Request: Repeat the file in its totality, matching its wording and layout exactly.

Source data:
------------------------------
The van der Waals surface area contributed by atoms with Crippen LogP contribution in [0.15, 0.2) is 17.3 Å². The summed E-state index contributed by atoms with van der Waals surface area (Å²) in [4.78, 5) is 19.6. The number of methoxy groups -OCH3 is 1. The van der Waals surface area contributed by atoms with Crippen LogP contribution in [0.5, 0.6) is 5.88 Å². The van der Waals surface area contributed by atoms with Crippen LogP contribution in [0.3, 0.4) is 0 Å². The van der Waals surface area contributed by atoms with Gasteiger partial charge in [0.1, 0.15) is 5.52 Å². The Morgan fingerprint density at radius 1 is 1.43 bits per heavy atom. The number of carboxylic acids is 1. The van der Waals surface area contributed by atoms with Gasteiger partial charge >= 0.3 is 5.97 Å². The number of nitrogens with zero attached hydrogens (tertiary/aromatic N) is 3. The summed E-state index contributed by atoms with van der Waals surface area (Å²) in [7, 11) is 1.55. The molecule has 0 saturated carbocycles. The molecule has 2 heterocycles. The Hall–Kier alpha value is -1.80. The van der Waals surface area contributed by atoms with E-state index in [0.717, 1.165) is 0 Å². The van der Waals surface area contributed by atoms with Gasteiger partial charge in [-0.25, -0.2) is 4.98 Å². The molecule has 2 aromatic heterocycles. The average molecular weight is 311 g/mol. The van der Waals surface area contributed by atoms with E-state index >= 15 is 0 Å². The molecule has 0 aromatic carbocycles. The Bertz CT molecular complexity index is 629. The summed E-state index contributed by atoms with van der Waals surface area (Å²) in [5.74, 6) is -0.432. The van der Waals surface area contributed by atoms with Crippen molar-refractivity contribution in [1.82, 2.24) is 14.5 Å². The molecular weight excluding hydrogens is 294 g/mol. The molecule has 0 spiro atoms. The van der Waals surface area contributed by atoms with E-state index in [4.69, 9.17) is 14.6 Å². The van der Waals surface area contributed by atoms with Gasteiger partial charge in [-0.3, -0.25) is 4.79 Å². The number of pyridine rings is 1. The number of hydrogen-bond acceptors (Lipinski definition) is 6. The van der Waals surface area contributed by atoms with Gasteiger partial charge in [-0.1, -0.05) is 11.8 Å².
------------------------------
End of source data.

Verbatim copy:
The van der Waals surface area contributed by atoms with Crippen LogP contribution in [0.15, 0.2) is 17.3 Å². The summed E-state index contributed by atoms with van der Waals surface area (Å²) in [4.78, 5) is 19.6. The number of methoxy groups -OCH3 is 1. The van der Waals surface area contributed by atoms with Crippen LogP contribution in [0.5, 0.6) is 5.88 Å². The van der Waals surface area contributed by atoms with Crippen LogP contribution in [0.3, 0.4) is 0 Å². The van der Waals surface area contributed by atoms with Gasteiger partial charge in [0.1, 0.15) is 5.52 Å². The Morgan fingerprint density at radius 1 is 1.43 bits per heavy atom. The number of carboxylic acids is 1. The van der Waals surface area contributed by atoms with Gasteiger partial charge >= 0.3 is 5.97 Å². The number of nitrogens with zero attached hydrogens (tertiary/aromatic N) is 3. The summed E-state index contributed by atoms with van der Waals surface area (Å²) in [7, 11) is 1.55. The molecule has 0 saturated carbocycles. The molecule has 2 heterocycles. The Hall–Kier alpha value is -1.80. The van der Waals surface area contributed by atoms with E-state index in [0.717, 1.165) is 0 Å². The van der Waals surface area contributed by atoms with Gasteiger partial charge in [-0.25, -0.2) is 4.98 Å². The molecule has 2 aromatic heterocycles. The average molecular weight is 311 g/mol. The van der Waals surface area contributed by atoms with E-state index >= 15 is 0 Å². The molecule has 0 aromatic carbocycles. The Bertz CT molecular complexity index is 629. The summed E-state index contributed by atoms with van der Waals surface area (Å²) in [5.74, 6) is -0.432. The van der Waals surface area contributed by atoms with Crippen molar-refractivity contribution in [1.82, 2.24) is 14.5 Å². The molecular weight excluding hydrogens is 294 g/mol. The molecule has 0 spiro atoms. The van der Waals surface area contributed by atoms with E-state index in [4.69, 9.17) is 14.6 Å². The van der Waals surface area contributed by atoms with Gasteiger partial charge in [-0.3, -0.25) is 4.79 Å². The number of pyridine rings is 1. The number of hydrogen-bond acceptors (Lipinski definition) is 6. The van der Waals surface area contributed by atoms with Gasteiger partial charge in [-0.1, -0.05) is 11.8 Å².